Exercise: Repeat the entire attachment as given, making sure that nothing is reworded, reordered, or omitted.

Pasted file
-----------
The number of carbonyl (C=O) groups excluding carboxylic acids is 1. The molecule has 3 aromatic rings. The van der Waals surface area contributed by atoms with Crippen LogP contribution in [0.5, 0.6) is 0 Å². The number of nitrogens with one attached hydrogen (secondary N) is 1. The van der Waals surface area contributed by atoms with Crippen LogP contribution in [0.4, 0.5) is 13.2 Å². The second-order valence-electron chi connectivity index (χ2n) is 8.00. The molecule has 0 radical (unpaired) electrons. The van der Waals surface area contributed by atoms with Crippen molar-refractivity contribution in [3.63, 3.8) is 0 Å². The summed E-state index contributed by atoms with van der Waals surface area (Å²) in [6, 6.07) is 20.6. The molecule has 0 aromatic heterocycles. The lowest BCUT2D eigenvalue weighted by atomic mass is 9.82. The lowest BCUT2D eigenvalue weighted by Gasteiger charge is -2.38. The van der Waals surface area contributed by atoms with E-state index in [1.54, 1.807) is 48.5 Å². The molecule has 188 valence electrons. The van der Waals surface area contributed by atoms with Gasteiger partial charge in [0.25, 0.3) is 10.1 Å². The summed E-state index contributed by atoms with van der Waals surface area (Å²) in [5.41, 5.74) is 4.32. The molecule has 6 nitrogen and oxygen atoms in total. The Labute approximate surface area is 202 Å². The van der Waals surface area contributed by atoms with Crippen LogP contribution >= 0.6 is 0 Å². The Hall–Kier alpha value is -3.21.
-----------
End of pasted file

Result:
The number of carbonyl (C=O) groups excluding carboxylic acids is 1. The molecule has 3 aromatic rings. The van der Waals surface area contributed by atoms with Crippen LogP contribution in [0.5, 0.6) is 0 Å². The number of nitrogens with one attached hydrogen (secondary N) is 1. The van der Waals surface area contributed by atoms with Crippen LogP contribution in [0.4, 0.5) is 13.2 Å². The second-order valence-electron chi connectivity index (χ2n) is 8.00. The molecule has 0 radical (unpaired) electrons. The van der Waals surface area contributed by atoms with Crippen molar-refractivity contribution in [3.63, 3.8) is 0 Å². The summed E-state index contributed by atoms with van der Waals surface area (Å²) in [6, 6.07) is 20.6. The molecule has 0 aromatic heterocycles. The lowest BCUT2D eigenvalue weighted by atomic mass is 9.82. The lowest BCUT2D eigenvalue weighted by Gasteiger charge is -2.38. The van der Waals surface area contributed by atoms with E-state index in [1.54, 1.807) is 48.5 Å². The molecule has 188 valence electrons. The van der Waals surface area contributed by atoms with Gasteiger partial charge in [0.25, 0.3) is 10.1 Å². The summed E-state index contributed by atoms with van der Waals surface area (Å²) in [5.41, 5.74) is 4.32. The molecule has 6 nitrogen and oxygen atoms in total. The Labute approximate surface area is 202 Å². The van der Waals surface area contributed by atoms with Crippen LogP contribution >= 0.6 is 0 Å². The Hall–Kier alpha value is -3.21.